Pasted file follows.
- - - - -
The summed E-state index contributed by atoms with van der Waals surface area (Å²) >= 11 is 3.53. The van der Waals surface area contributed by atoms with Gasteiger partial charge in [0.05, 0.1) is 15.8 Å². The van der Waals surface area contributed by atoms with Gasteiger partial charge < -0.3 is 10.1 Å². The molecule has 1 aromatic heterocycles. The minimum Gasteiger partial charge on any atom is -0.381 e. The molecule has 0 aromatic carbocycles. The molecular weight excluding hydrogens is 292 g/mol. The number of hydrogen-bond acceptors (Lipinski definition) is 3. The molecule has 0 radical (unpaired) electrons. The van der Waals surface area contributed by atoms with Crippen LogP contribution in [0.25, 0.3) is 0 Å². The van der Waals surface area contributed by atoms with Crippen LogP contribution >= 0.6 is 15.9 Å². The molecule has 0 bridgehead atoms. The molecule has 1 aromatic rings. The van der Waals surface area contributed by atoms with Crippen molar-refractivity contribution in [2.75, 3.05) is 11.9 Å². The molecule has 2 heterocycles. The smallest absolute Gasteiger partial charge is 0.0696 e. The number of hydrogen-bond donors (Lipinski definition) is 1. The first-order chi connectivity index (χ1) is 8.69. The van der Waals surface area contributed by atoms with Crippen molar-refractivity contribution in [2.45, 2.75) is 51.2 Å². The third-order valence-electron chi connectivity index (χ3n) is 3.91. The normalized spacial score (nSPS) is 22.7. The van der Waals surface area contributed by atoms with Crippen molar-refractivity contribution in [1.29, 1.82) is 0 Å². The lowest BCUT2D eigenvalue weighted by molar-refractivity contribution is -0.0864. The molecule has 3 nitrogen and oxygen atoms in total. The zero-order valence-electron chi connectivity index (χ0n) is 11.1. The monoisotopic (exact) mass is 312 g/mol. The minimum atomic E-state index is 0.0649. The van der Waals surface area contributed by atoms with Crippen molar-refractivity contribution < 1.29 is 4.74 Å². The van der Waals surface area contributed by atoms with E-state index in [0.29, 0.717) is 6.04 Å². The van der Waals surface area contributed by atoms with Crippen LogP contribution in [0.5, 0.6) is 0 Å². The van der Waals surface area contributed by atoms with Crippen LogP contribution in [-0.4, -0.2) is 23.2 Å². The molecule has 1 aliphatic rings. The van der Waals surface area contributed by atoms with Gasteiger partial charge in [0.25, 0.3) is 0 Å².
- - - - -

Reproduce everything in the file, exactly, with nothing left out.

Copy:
The summed E-state index contributed by atoms with van der Waals surface area (Å²) >= 11 is 3.53. The van der Waals surface area contributed by atoms with Gasteiger partial charge in [0.05, 0.1) is 15.8 Å². The van der Waals surface area contributed by atoms with Gasteiger partial charge < -0.3 is 10.1 Å². The molecule has 1 aromatic heterocycles. The minimum Gasteiger partial charge on any atom is -0.381 e. The molecule has 0 aromatic carbocycles. The molecular weight excluding hydrogens is 292 g/mol. The number of hydrogen-bond acceptors (Lipinski definition) is 3. The molecule has 0 radical (unpaired) electrons. The van der Waals surface area contributed by atoms with Crippen LogP contribution in [0.25, 0.3) is 0 Å². The van der Waals surface area contributed by atoms with Crippen LogP contribution >= 0.6 is 15.9 Å². The molecule has 0 bridgehead atoms. The molecule has 1 aromatic rings. The van der Waals surface area contributed by atoms with Crippen molar-refractivity contribution in [2.75, 3.05) is 11.9 Å². The molecule has 2 heterocycles. The smallest absolute Gasteiger partial charge is 0.0696 e. The number of hydrogen-bond donors (Lipinski definition) is 1. The first-order chi connectivity index (χ1) is 8.69. The van der Waals surface area contributed by atoms with Crippen molar-refractivity contribution in [2.45, 2.75) is 51.2 Å². The third-order valence-electron chi connectivity index (χ3n) is 3.91. The normalized spacial score (nSPS) is 22.7. The van der Waals surface area contributed by atoms with Crippen molar-refractivity contribution in [1.29, 1.82) is 0 Å². The lowest BCUT2D eigenvalue weighted by molar-refractivity contribution is -0.0864. The molecule has 3 nitrogen and oxygen atoms in total. The zero-order valence-electron chi connectivity index (χ0n) is 11.1. The monoisotopic (exact) mass is 312 g/mol. The minimum atomic E-state index is 0.0649. The van der Waals surface area contributed by atoms with Crippen molar-refractivity contribution < 1.29 is 4.74 Å². The van der Waals surface area contributed by atoms with E-state index in [0.29, 0.717) is 6.04 Å². The van der Waals surface area contributed by atoms with Crippen LogP contribution in [0.5, 0.6) is 0 Å². The van der Waals surface area contributed by atoms with Crippen LogP contribution in [-0.4, -0.2) is 23.2 Å². The molecule has 1 aliphatic rings. The van der Waals surface area contributed by atoms with Gasteiger partial charge in [0.25, 0.3) is 0 Å².